Open Roads offers unique cinematic take on Italy

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"Mi chiamatemi Francesco"
“Mi chiamatemi Francesco” Daniele Luchetti


The 16th edition of Open Roads: New Italian Cinema kicks off today, showcasing Italy’s contemporary filmmakers and their unique perspectives of the social issues facing their country.

Co-organized with Istituto Luce Cinecittà in collaboration with the Italian Cultural Institute of New York, this year’s lineup is diverse. Maria Sole Tognazzi’s “Io e lei” (Me and Her) opens the series on Thursday. The Tognazzi cinema dynasty is thriving right now with four prolific offspring of the great Ugo Tognazzi: actor/director Ricky; actor Gian Marco; Norwegian producer/director Thomas Robsahm; and the youngest, director Maria Sole. I happened to be in Italy when “Io e lei” was released. The film took the number one spot, grossing €700,000 opening weekend while dominating the Italian talk show circuit.

“Io e lei” is the story of two women in a relationship like any other, with tumultuous and loving moments. Margherita Buy and Sabrina Ferilli portray lovers Federica and Marina in a way that puts love first and the fact that it’s a same-sex relationship second. The two actresses made the rounds all over Italian television answering questions relating to gay and lesbian relationships. But when I saw the film, that element was clearly secondary to the affection the two feel for each other. Perhaps Ferilli’s description in an interview with Italian media best explains it: a story about sentimentality rather than homosexuality. While watching the story play out, I felt sadness for Buy’s character as she tried to overcome her shame at being in a first-time relationship with a woman, and sadness for Ferilli’s character in dealing with the consequences of that shame. While the characters ride a roller coaster of emotions, the writers manage to slip in some hilarious scenes, taking full advantage of actor Ennio Fantastichini’s limitless talent for comedy.

The blockbuster hit “Lo chiamavano Jeeg Robot” (They Call Me Jeeg) was recently awarded Italian Oscars for Best Director, Actor, Actress and Supporting Actor. These are well-deserved honors for a film that is absolutely spectacular in every sense. A classic tale of good guys vs. bad guys, the film starts with a chase through the streets of Rome that leads to the banks of the Tiber River, where the bad guy who eventually morphs into the good guy jumps into the river to hide from the police. While submerged, he is exposed to radioactive materials that give him superhuman strength. Upon this self-discovery, he runs to the nearest ATM machine and literally pulls it out of the wall and carries it home. The whole thing was caught on tape by the surveillance camera and he instantly becomes a YouTube star. He ends up falling for the mentally challenged but gorgeous daughter (Ilenia Pastorelli) of a fellow criminal, all the while a competing thug is becoming insanely jealous of his sudden fame. This sets the stage for one amazing brawl and chill-inducing final scene that embraces the inherent magic of cinema. From the performances to the effects to the dialogue, I thoroughly enjoyed every moment of this film. “Lo Chiamavano Jeeg Robot” is the Italian version of a Hollywood action film. The difference is in the development of the characters rather than the plot. Although the plot and effects are dramatic, the audience falls in love with or grows to hate the characters. The good guy (Claudio Santamaria) tugs at your heartstrings while the bad guy (Luca Marinelli) is the epitome of detestable. The performances by these two actors are nothing short of stellar.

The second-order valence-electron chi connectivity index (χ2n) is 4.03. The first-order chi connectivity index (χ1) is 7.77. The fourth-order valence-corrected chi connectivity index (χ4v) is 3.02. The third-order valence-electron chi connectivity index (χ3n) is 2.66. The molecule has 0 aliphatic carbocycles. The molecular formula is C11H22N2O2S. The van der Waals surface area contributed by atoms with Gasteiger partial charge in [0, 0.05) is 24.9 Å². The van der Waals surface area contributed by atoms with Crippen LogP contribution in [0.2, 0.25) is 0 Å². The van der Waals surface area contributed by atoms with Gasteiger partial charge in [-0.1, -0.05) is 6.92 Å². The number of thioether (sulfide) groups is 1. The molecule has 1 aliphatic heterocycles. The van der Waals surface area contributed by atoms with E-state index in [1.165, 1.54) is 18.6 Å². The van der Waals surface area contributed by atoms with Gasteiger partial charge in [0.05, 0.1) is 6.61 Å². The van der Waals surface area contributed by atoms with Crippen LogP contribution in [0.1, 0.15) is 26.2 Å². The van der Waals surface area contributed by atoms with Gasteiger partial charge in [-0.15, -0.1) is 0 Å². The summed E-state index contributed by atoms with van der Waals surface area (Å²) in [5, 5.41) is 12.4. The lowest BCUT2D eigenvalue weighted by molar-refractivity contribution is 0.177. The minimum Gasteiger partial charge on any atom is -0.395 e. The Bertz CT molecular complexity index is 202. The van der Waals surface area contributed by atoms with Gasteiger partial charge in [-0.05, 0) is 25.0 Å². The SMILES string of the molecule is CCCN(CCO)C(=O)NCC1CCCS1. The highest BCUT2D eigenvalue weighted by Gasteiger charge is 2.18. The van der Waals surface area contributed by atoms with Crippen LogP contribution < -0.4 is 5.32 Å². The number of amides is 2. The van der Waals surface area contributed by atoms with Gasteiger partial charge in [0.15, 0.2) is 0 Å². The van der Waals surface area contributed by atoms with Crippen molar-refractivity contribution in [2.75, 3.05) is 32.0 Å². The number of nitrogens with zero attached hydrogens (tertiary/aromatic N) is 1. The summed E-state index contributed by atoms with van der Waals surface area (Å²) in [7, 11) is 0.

Perhaps due to the popularity of Pope Francis, there are two fascinating films in the lineup that offer insight into the Vatican and a behind-the-scenes look at the life of the adored pontiff. Gianfranco Pannone’s documentary “L’esercito più piccolo del mondo” (The Smallest Army in the World) explores the fascinating world of the Vatican’s Swiss Guard.

Pannone takes his camera to Switzerland, where the journey begins for the young recruits, and then inside Vatican City as they are trained and fitted for their famously colorful uniforms. The young men, who come from all walks of life, offer their thoughts on how the Catholic Church should change with the times in order to stay relevant and modern. There are tender moments in which we see Pope Francis greeting people and one scene in which he is just calmly walking by himself.